Speaker John Boehner, House Majority Leader Eric Cantor, House Majority Whip Kevin McCarthy and other House Republicans hold a news conference to unveil the JOBS Act.
With re-elections every two years, campaigns are never far from the minds of House Members. But Tuesday might have marked the moment when the 2012 presidential contest began to consume the House.
In the morning, Speaker John Boehner (R-Ohio) unveiled a legislative agenda for the coming year explicitly designed to create a contrast with President Barack Obama, all while protecting vulnerable Members.
In the afternoon, House Democrats ambushed Republicans on an economic proposal that has overwhelming support — including Obama’s — spurning a press conference and prompting the conspicuous absence of a high-profile business leader who had been slated to attend.
Late Monday, Majority Leader Eric Cantor (R-Va.) called Minority Whip Steny Hoyer (D-Md.) in a last-ditch bid to get him and other Democrats to join Cantor at a press conference announcing the Jumpstart Our Business Startups Act.
The legislation combines a series of measures to boost capital formation for small businesses, many of which passed the House in November with more than 400 votes.
But Hoyer wasn’t interested. He told Cantor “that while he supports the component bills, repackaging old bills isn’t a jobs plan and he’s not going to attend a Republican leadership press conference that says it is,” Hoyer spokeswoman Katie Grant said.
Instead, Hoyer ripped Cantor’s bill at a Tuesday pen-and-pad with reporters, mocking the “JOBS” acronym as “Just Old Bills” because the package contains several bills that the House has already passed.
“These are six bills that have been passed overwhelmingly. I don’t see any reason why we wouldn’t pass them overwhelmingly again [and] send them to the Senate. This clearly is not a jobs bill that we are looking for — a comprehensive, jobs-producing, jobs-stimulating piece of legislation,” Hoyer said.
The fierce pushback prompted AOL co-founder Steve Case, a well-known entrepreneur whom Obama has tapped to work on job proposals, to drop out of the afternoon press conference announcing the bill, GOP aides said.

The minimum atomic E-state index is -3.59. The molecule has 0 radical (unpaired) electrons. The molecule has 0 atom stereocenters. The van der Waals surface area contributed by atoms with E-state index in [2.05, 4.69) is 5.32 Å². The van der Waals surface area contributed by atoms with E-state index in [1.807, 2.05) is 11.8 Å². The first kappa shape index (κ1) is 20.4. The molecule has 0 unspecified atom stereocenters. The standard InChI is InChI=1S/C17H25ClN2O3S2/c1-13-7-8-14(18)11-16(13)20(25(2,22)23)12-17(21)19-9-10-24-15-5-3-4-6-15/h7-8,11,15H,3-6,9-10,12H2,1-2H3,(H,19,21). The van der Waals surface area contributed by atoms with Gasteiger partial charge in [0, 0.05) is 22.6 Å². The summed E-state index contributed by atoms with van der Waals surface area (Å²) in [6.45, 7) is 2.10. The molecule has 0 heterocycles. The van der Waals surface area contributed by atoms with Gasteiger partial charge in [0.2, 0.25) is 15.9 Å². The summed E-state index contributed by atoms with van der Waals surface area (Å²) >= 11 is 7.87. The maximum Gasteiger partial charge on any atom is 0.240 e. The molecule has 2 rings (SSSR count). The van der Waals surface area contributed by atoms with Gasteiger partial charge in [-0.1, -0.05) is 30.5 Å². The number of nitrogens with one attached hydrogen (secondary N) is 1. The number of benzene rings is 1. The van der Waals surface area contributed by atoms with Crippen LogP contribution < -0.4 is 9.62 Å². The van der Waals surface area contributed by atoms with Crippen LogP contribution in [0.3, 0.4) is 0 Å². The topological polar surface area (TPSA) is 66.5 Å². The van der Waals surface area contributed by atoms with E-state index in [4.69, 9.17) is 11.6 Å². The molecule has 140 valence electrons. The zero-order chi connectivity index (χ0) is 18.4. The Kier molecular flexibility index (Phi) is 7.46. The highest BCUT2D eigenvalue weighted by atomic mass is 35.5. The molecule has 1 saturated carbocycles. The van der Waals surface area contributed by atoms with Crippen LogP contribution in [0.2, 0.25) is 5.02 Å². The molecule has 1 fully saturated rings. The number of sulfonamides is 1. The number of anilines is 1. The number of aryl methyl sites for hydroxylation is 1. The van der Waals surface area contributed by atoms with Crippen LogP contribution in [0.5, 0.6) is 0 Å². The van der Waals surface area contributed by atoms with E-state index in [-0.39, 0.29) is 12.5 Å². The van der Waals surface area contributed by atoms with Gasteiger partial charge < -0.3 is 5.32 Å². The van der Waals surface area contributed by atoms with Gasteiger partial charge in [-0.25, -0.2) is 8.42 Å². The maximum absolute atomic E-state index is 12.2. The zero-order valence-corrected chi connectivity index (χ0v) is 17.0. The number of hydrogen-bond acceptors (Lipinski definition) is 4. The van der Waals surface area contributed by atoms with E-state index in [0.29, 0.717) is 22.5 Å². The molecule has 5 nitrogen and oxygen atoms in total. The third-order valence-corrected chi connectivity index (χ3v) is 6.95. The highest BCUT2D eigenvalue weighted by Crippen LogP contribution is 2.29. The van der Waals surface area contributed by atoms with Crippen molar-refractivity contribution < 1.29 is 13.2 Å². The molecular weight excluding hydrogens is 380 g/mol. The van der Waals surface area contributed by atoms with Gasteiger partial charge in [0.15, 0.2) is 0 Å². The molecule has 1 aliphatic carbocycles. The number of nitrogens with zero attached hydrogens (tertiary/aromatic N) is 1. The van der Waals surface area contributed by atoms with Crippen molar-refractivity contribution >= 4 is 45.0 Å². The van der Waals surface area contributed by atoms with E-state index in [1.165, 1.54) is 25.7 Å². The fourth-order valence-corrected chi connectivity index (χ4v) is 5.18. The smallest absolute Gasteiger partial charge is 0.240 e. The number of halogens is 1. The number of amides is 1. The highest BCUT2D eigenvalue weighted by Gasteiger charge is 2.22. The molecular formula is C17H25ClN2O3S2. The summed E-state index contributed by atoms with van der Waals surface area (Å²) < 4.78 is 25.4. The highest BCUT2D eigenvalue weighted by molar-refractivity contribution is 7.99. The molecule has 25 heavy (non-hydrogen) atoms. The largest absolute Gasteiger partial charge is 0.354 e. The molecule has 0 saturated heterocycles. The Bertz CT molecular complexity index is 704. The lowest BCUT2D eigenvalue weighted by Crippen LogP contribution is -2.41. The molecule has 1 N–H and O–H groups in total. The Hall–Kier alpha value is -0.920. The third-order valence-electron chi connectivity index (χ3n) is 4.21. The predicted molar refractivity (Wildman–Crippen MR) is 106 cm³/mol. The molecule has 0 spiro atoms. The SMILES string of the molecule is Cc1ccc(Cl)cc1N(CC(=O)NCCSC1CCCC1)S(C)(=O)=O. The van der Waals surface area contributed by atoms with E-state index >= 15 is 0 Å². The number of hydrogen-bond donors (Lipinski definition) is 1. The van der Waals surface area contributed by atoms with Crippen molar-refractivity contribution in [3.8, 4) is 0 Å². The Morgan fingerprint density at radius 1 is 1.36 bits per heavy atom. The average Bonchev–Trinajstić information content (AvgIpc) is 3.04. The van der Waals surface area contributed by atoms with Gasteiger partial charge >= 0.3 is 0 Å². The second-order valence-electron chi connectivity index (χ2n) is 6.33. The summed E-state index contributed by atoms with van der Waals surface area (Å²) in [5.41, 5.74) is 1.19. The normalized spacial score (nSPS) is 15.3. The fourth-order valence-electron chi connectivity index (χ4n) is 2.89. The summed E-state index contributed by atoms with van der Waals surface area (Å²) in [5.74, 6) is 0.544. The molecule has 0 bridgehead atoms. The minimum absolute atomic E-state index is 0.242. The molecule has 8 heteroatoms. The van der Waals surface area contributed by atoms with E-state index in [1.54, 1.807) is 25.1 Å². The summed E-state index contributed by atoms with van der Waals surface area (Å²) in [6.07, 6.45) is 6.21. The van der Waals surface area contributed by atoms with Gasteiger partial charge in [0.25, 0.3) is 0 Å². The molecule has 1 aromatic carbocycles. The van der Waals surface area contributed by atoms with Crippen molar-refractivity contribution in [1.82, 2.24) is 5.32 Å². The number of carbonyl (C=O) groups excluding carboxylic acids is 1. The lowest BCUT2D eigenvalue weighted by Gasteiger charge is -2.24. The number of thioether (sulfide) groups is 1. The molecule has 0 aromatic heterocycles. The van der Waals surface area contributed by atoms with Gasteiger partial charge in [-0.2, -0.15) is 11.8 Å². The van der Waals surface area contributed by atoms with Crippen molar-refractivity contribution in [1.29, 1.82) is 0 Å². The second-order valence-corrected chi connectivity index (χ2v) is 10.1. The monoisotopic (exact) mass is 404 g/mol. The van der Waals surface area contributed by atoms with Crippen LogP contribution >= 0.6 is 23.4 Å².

Cantor, whose office had advertised Case’s participation in an invite sent to Members, said at the event that Case was “back on a plane, he has to speak at a TED dinner in California tonight.”
Adding to the confusion was the fact that just before Cantor’s press conference, Obama seemed to embrace his bill, which was based largely on recommendations from a jobs council Obama established.
“The president is encouraged to see that there is common ground between his approach and what Congressman Cantor outlined today, and we urge members of both parties in the House and Senate to come together on these provisions and do what the president called for in the State of the Union address: Send him a bill without delay,” White House spokeswoman Amy Brundage said. Senate leaders have also signaled their openness to small-business legislation.
Earlier in the day, GOP leaders unveiled a legislative agenda explicitly designed for the campaign.
Calling it a “plan of action,” Boehner told Members that the agenda is designed to provide voters with a message about how Republicans would govern if they gain control of the presidency and the Senate.
“The president has given up legislating for the year. The payroll tax holiday extension was his last legislative priority, according to the White House. This means he knows 2012 will be a referendum on his failed policies, which have made things worse. It also means we have a year to show America what Republicans will do if we were in charge,” Boehner said in the meeting, according to a source present.
He also suggested the bills included in the agenda are designed to help Members with tough re-election campaigns.
“To do this we have to be smart, focused and mindful of the consequences of our efforts on the full Conference, not just those of us in 70 percent districts,” Boehner told Members at the meeting.
Boehner presented six categories of legislation, all of which came under the heading of “jobs.”
The categories, which were based on polling Members about what topics the Conference should tackle, included tax reform, budget control and entitlement solvency, American energy, “Obamacare” repeal, reducing the regulatory burden and oversight.
Minority Leader Nancy Pelosi’s office ripped the new agenda in a release, coupling each of the legislative categories with less-than-flattering “translations.”
For instance, the California Democrat’s office translated the GOP plan to work on repealing the president’s health care law as “taking away patients’ rights and putting insurance companies back in charge.”
However, Boehner’s plan was popular with rank-and-file GOP Members, who said it will help provide the necessary contrast to Obama heading into the elections.
“This is a watershed election coming up. The whole country knows. This is a big one,” said Rep. Jim Jordan (Ohio), chairman of the conservative Republican Study Committee.
“We have to tell ’em what we’re for, so when we win, when we do it, they won’t be surprised, and, just as importantly, Members in Congress won’t be afraid when they start feeling the heat. So you gotta lay it all out,” Jordan said.
Rep. Elijah Cummings, D-Md., right, hugs Harold Schaitberger, General President of the International Association of Fire Fighters, after the Congressman spoke at the IAFF's Legislative Conference General Session at the Hyatt Regency on Capitol Hill, March 9, 2015. The day featured addresses by members of Congress and Vice President Joe Biden.